Government not planning shakeup at the Caisse: finance minister

Quebec's finance minister is denying reports that the government is about to clean house at the Caisse de dépôt et placement du Québec.

Denies reports claiming Liberals want to fire fund manager's top VPs

Quebec's finance minister is denying reports that her government is about to clean house at the Caisse de dépôt et placement du Québec.

Radio-Canada is reporting that the Liberal government is considering firing seven of the 11 senior vice-presidents at the pension fund manager.

The administrators are responsible for 80 per cent of the Caisse's investments, which are expected to show historic losses when 2008 results are released at the end of February.

Finance Minister Monique Jérôme-Forget replied to the report on Monday, saying that her government is not involved in any way with restructuring in the top offices of the Caisse, one of the largest institutional fund managers in North America.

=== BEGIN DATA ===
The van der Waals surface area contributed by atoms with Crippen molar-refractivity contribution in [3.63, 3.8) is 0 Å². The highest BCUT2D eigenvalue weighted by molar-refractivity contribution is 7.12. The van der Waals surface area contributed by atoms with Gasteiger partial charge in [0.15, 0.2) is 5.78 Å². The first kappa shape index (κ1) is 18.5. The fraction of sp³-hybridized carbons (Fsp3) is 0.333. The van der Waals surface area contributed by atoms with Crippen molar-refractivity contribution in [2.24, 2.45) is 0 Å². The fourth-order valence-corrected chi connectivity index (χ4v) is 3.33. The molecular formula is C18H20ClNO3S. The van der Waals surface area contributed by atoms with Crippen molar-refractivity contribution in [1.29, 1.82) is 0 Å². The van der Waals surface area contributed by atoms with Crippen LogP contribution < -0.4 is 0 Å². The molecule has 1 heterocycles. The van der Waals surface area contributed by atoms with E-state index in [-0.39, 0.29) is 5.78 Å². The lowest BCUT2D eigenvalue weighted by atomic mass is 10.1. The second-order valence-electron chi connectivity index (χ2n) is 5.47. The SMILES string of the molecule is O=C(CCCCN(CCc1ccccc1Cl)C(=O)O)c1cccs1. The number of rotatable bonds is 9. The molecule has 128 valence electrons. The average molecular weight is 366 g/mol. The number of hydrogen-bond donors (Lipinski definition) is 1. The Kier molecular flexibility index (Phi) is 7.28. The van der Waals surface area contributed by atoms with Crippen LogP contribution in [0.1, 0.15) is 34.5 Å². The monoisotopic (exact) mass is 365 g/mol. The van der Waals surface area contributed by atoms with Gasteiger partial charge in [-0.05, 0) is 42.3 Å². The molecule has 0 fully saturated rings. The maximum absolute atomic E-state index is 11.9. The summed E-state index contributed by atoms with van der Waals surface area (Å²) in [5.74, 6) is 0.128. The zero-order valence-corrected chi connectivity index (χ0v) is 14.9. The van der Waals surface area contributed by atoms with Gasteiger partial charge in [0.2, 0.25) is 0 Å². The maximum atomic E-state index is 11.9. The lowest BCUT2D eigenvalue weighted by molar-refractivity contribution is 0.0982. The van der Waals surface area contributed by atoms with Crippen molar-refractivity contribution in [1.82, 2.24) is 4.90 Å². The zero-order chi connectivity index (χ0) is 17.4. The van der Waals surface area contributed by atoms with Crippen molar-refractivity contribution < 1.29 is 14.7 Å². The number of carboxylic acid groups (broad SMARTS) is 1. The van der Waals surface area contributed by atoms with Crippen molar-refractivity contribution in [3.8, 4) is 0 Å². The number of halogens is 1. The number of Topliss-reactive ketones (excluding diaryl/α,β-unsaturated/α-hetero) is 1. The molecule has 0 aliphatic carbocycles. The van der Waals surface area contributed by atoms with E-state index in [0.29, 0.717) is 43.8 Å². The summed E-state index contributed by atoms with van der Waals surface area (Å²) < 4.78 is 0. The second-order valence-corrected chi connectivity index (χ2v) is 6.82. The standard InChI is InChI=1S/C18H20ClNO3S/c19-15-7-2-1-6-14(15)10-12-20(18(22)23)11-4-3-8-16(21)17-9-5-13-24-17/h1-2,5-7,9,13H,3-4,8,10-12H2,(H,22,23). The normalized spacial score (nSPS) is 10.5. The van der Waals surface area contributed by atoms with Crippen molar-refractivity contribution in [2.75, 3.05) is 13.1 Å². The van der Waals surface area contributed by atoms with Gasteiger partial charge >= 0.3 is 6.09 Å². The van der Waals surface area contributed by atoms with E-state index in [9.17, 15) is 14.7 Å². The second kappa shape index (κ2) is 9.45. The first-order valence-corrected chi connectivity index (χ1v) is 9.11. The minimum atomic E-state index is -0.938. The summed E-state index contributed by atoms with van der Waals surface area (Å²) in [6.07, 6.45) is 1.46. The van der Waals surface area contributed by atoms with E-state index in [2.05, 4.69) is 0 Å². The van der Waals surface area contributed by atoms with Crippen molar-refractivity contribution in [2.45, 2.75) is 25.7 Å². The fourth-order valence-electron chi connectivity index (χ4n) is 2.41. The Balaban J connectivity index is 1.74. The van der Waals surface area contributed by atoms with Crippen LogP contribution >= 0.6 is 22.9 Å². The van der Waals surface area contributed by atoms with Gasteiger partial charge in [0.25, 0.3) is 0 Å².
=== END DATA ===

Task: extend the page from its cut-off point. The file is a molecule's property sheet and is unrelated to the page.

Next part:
"It's false … for many reasons. Among them, the government doesn't have the power," said Jérôme-Forget in an interview with Radio-Canada.

She added any personnel changes would be made by the next Caisse president, who is expected to be named in the coming months.

Radio-Canada reported Sunday that the government wants the vice-presidents gone before a new boss arrives.

The president's position is being temporarily filled by Fernand Perreault after former president Richard Guay resigned in early January.

"It is clear that all of the vice-presidents should stay in their places until we have someone permanent in charge," said Jérôme-Forget.

Opposition parties pressure government to get involved

The Liberal government has been under political pressure to do something about the troubles at the Caisse.

Late last week, both the Parti-Québécois and the Action Démocratique du Québec called on Premier Jean Charest to take action after La Presse reported that the Caisse will report its worst losses in nearly a half century when it releases its 2008 figures.

In addition to anticipated losses from the falling stock market, the Caisse is expected to take a large writedown from its holdings of asset-backed commercial paper.